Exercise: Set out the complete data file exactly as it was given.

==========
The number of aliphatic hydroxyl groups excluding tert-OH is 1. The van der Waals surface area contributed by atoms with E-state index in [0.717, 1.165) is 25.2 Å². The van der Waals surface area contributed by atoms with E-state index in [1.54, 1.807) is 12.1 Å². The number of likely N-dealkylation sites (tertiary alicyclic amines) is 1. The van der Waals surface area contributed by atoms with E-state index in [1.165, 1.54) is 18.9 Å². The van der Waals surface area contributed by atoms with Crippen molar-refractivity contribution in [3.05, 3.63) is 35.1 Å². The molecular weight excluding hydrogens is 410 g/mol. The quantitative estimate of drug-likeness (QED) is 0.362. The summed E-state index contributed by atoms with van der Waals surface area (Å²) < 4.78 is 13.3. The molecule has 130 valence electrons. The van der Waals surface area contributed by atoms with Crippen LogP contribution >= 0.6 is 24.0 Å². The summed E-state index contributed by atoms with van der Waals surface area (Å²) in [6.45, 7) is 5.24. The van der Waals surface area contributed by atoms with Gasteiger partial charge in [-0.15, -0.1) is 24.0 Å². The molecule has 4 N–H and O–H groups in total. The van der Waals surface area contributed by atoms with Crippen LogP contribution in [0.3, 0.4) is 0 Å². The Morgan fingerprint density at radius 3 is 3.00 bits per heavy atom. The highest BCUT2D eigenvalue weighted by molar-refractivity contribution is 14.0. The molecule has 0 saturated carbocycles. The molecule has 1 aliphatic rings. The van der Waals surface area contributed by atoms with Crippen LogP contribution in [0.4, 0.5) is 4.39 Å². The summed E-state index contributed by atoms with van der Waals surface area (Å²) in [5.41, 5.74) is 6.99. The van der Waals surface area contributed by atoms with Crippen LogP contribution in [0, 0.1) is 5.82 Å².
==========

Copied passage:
The number of aliphatic hydroxyl groups excluding tert-OH is 1. The van der Waals surface area contributed by atoms with E-state index in [0.717, 1.165) is 25.2 Å². The van der Waals surface area contributed by atoms with E-state index in [1.54, 1.807) is 12.1 Å². The number of likely N-dealkylation sites (tertiary alicyclic amines) is 1. The van der Waals surface area contributed by atoms with E-state index in [1.165, 1.54) is 18.9 Å². The van der Waals surface area contributed by atoms with Crippen molar-refractivity contribution in [3.05, 3.63) is 35.1 Å². The molecular weight excluding hydrogens is 410 g/mol. The quantitative estimate of drug-likeness (QED) is 0.362. The summed E-state index contributed by atoms with van der Waals surface area (Å²) < 4.78 is 13.3. The molecule has 130 valence electrons. The van der Waals surface area contributed by atoms with Crippen LogP contribution >= 0.6 is 24.0 Å². The summed E-state index contributed by atoms with van der Waals surface area (Å²) in [6.45, 7) is 5.24. The van der Waals surface area contributed by atoms with Gasteiger partial charge in [-0.15, -0.1) is 24.0 Å². The molecule has 4 N–H and O–H groups in total. The van der Waals surface area contributed by atoms with Crippen LogP contribution in [0.3, 0.4) is 0 Å². The Morgan fingerprint density at radius 3 is 3.00 bits per heavy atom. The highest BCUT2D eigenvalue weighted by molar-refractivity contribution is 14.0. The molecule has 0 saturated carbocycles. The molecule has 1 aliphatic rings. The van der Waals surface area contributed by atoms with Crippen LogP contribution in [0.4, 0.5) is 4.39 Å². The summed E-state index contributed by atoms with van der Waals surface area (Å²) in [5.41, 5.74) is 6.99. The van der Waals surface area contributed by atoms with Crippen LogP contribution in [0, 0.1) is 5.82 Å².